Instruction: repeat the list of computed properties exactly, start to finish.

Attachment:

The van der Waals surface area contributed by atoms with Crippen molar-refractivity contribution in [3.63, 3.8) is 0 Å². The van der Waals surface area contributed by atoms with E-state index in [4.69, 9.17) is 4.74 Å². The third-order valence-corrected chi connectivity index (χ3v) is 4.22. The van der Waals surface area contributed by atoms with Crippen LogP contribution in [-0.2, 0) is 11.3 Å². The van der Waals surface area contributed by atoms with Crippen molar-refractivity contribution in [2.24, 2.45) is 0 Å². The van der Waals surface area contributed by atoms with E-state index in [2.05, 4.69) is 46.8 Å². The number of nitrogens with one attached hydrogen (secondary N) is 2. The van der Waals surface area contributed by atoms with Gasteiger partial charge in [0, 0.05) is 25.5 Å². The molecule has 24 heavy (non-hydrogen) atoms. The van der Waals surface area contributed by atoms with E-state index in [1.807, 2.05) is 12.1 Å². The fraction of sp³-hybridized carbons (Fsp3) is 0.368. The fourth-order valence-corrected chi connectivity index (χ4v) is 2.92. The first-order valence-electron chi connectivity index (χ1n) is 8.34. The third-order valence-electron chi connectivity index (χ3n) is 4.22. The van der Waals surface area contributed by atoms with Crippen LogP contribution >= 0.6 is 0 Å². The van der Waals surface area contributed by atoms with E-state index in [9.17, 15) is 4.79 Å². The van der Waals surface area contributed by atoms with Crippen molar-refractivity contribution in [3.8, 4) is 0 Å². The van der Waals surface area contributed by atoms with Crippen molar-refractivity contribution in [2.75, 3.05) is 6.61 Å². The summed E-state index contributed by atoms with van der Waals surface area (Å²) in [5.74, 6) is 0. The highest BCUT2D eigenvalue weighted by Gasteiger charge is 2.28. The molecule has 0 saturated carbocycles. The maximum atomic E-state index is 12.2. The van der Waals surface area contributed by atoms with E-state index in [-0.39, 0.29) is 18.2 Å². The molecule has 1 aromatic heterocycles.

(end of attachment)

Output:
The van der Waals surface area contributed by atoms with Crippen molar-refractivity contribution in [3.63, 3.8) is 0 Å². The van der Waals surface area contributed by atoms with E-state index in [4.69, 9.17) is 4.74 Å². The third-order valence-corrected chi connectivity index (χ3v) is 4.22. The van der Waals surface area contributed by atoms with Crippen LogP contribution in [-0.2, 0) is 11.3 Å². The van der Waals surface area contributed by atoms with Crippen molar-refractivity contribution in [2.24, 2.45) is 0 Å². The van der Waals surface area contributed by atoms with E-state index in [2.05, 4.69) is 46.8 Å². The number of nitrogens with one attached hydrogen (secondary N) is 2. The van der Waals surface area contributed by atoms with Gasteiger partial charge in [0, 0.05) is 25.5 Å². The molecule has 24 heavy (non-hydrogen) atoms. The van der Waals surface area contributed by atoms with E-state index in [1.807, 2.05) is 12.1 Å². The fraction of sp³-hybridized carbons (Fsp3) is 0.368. The fourth-order valence-corrected chi connectivity index (χ4v) is 2.92. The first-order valence-electron chi connectivity index (χ1n) is 8.34. The third-order valence-electron chi connectivity index (χ3n) is 4.22. The van der Waals surface area contributed by atoms with Crippen LogP contribution >= 0.6 is 0 Å². The van der Waals surface area contributed by atoms with E-state index in [9.17, 15) is 4.79 Å². The van der Waals surface area contributed by atoms with Crippen molar-refractivity contribution in [3.8, 4) is 0 Å². The van der Waals surface area contributed by atoms with Crippen molar-refractivity contribution in [2.75, 3.05) is 6.61 Å². The summed E-state index contributed by atoms with van der Waals surface area (Å²) in [5.74, 6) is 0. The highest BCUT2D eigenvalue weighted by Gasteiger charge is 2.28. The molecule has 0 saturated carbocycles. The maximum atomic E-state index is 12.2. The van der Waals surface area contributed by atoms with E-state index in [-0.39, 0.29) is 18.2 Å². The molecule has 1 aromatic heterocycles.